Many Still Think Flood Loss Is Covered by Property Insurance

Dated: November 23 2020

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If a lender doesn’t require flood insurance, many homeowners assume they don’t need it. But in S. Fla., Tropical Storm Eta’s visit shows it’s still worth consideration.

FORT LAUDERDALE, Fla. – Tropical Storm Eta’s record rainfall left behind flood-damaged homes across South Florida. And it also left behind a stark reminder that your property insurance policy may not have you covered.

Most standard homeowner or rental insurance covers water damage only if it’s caused by something like a burst pipe, says Logan McFaddin, assistant vice president of state government relations for the American Property Casualty Insurance Association.

“A lot of people don’t know that their homeowner’s or renter’s insurance doesn’t include flooding,” McFaddin said. “It’s usually not included in a normal homeowner’s policy.”

But water damage from a storm? That’s more complicated and customers should carefully review their policies. Even if flood damage is covered, most standard policies will only pay out if the water comes in through damage to your home that was caused by the storm.

Rising water that comes in through doors, windows, floors, walls, backed-up drains or storm surge requires extra coverage on top of your standard policy. Otherwise, you may be left holding the bill.

Many homes were damaged when Tropical Storm Eta made landfall in the Florida Keys and then stalled off the state’s west coast, battering South Florida with drenching rain for days. Parking lots were under water, the Swap Shop was swamped, and many streets and yards were turned into lakes. In all, some parts of the region could approach two feet of rainfall from the effects of Eta.

A typical mistake made by homeowners is passing on flood insurance because their property is not located in an area identified by the government as a flood zone, said Edgardo Isla, chief executive of On The Map Restoration, a South Florida company that specializes in repairing flood-damaged properties.

“Majority of homeowners don’t get flood insurance, unless they are advised they are susceptible to floods,” Isla said. And some mortgage lenders even tell their customers that they don’t need flood insurance.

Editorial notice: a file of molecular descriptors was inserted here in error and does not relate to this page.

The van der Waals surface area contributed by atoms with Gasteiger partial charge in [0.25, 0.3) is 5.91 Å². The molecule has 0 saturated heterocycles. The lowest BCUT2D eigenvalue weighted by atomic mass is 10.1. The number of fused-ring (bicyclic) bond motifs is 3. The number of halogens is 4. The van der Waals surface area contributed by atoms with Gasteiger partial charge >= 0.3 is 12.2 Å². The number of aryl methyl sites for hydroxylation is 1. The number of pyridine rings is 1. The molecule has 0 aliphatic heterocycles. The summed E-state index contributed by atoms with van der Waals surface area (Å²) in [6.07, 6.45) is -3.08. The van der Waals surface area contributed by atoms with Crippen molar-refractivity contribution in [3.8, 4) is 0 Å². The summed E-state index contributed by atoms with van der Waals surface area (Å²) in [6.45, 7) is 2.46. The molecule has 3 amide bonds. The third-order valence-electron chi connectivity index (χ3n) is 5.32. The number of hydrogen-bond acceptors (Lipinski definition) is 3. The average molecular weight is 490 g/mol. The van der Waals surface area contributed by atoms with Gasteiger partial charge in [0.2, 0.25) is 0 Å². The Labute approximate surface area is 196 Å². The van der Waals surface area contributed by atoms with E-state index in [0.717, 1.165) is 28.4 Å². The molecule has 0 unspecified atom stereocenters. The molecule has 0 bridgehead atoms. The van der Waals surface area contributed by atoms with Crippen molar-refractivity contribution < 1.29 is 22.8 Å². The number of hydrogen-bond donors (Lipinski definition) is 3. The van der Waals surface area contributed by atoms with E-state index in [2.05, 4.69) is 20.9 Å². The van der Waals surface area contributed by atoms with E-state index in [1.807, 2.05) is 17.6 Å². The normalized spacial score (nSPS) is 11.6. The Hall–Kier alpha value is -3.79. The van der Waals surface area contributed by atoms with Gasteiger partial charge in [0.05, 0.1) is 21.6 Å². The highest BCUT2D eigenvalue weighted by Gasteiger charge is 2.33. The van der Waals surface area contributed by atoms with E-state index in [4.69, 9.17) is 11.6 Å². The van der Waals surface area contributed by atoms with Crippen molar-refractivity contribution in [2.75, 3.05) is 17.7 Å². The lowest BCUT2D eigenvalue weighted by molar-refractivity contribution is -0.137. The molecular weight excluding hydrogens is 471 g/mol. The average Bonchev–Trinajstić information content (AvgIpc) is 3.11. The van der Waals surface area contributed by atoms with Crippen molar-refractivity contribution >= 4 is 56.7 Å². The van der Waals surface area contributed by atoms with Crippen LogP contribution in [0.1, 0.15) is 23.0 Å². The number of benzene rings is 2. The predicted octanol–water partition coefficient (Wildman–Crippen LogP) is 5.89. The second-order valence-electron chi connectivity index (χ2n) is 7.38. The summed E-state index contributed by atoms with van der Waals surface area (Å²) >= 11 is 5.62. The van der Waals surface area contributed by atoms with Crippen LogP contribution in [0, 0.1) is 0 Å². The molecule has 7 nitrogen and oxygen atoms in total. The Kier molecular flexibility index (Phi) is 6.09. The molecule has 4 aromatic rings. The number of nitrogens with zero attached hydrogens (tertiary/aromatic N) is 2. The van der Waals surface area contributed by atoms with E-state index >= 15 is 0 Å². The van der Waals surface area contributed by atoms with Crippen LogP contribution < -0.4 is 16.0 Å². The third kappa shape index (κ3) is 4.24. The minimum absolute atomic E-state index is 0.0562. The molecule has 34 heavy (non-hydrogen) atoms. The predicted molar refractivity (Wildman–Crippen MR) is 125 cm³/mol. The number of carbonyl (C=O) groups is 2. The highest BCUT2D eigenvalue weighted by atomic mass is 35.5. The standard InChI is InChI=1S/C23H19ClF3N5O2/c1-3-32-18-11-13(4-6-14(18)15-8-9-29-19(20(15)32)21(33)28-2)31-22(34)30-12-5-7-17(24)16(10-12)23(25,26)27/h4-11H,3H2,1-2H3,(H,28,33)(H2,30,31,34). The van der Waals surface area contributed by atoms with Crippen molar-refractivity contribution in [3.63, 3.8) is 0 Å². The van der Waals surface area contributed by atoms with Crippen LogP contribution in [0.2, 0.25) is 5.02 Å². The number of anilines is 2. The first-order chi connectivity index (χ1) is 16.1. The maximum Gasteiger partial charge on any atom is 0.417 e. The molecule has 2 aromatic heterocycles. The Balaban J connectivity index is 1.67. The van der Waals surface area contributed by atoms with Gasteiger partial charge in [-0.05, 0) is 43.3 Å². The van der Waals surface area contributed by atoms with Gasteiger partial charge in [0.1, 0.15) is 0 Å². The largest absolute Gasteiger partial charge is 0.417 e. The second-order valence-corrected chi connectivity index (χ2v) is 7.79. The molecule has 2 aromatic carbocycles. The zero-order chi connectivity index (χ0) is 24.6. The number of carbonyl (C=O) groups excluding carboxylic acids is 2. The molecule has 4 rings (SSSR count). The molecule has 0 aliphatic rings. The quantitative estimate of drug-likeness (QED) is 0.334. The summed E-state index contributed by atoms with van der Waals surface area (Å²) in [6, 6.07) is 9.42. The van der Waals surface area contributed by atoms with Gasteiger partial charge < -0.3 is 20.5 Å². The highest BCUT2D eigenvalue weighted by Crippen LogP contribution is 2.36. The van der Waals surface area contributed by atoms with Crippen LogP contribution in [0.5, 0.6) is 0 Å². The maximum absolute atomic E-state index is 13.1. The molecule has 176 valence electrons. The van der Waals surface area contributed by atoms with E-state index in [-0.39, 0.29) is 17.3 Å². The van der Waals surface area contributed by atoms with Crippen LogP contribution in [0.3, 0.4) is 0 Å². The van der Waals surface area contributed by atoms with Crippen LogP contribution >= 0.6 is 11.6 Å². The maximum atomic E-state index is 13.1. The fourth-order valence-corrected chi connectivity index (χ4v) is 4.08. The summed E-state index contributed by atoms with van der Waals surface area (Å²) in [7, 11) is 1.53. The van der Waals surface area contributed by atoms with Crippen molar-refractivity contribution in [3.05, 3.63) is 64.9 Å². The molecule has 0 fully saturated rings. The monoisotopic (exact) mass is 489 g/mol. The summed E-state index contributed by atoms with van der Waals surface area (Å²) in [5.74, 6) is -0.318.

Homeowners can be confused by complex insurance policies and daunted by their rising costs – leading many to remain without flood coverage, knowingly or not.

But it’s a risky gamble to take, said McFaddin, since any part of South Florida could experience flooding.

“This has been a problem in Florida for a while basically because we are so close to sea level. A lot of parts of Florida are prone to flooding because we are so close to so many bodies of water,” McFaddin said.

When it comes time to call on your insurance company for help, the cost of damage can be devastating without proper coverage: The Federal Emergency Management Agency – FEMA – estimates that one inch of floodwater can cause up to $25,000 in damage.

And when faced with such hefty bills, uncovered homeowners may have trouble finding financial assistance. FEMA sometimes offers grants or loans, but only if the area is declared a disaster and an insurance claim is declined.

FEMA granted Gov. Ron DeSantis’ request for a pre-landfall emergency declaration for Tropical Storm Eta, which means there should be some resources available for Floridians impacted by the storm.

If you were lucky this time, don’t expect to wait for the next storm threat to get flood insurance, experts say. Most policies have a 30-day waiting period before kicking in.

FEMA’s National Flood Insurance Program helps homeowners find coverage directly or through a network of insurance companies. The agency recommends contacting your insurer to review your policy and purchase additional flood coverage if necessary.

If you do have flood insurance and are able to file a claim, experts advise first hiring a remediation company to mitigate the damage, which can lower the size of the claim. They also stress the importance of documenting what your home looks like before and after a storm, as this can be a critical step in the claim process.

“It’s become ingrained that we stock up on water and food during a hurricane,” McFaddin said. “We are trying to get people to take video footage on your phone before and post event as the best way to get a claim started.”

They also recommend having a public adjuster help you with the claims process, as many homeowners may settle a claim at an amount lower than what they might be entitled to.

© 2020 the Sun Sentinel (Fort Lauderdale, Fla.). Distributed by Tribune Content Agency, LLC.

Be sure to read up on your insurance policies. Know your rights. If you're looking to sell, rent and or purchase a property in South Florida, contact Roxanne Dixon at Roxanne has been in the Real Estate industry since 2012. #buyrealestate #sellrealestate #realtorinsouthflorida #realtorinsouthfl #realestateagent 

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Roxanne Dixon

Highly motivated Real Estate Agent with over 8 years of diverse experience in residential(Purchase/Sale), commercial, and investment(Annual Rental, Airbnb, Property Management) estate. Strong analytic....

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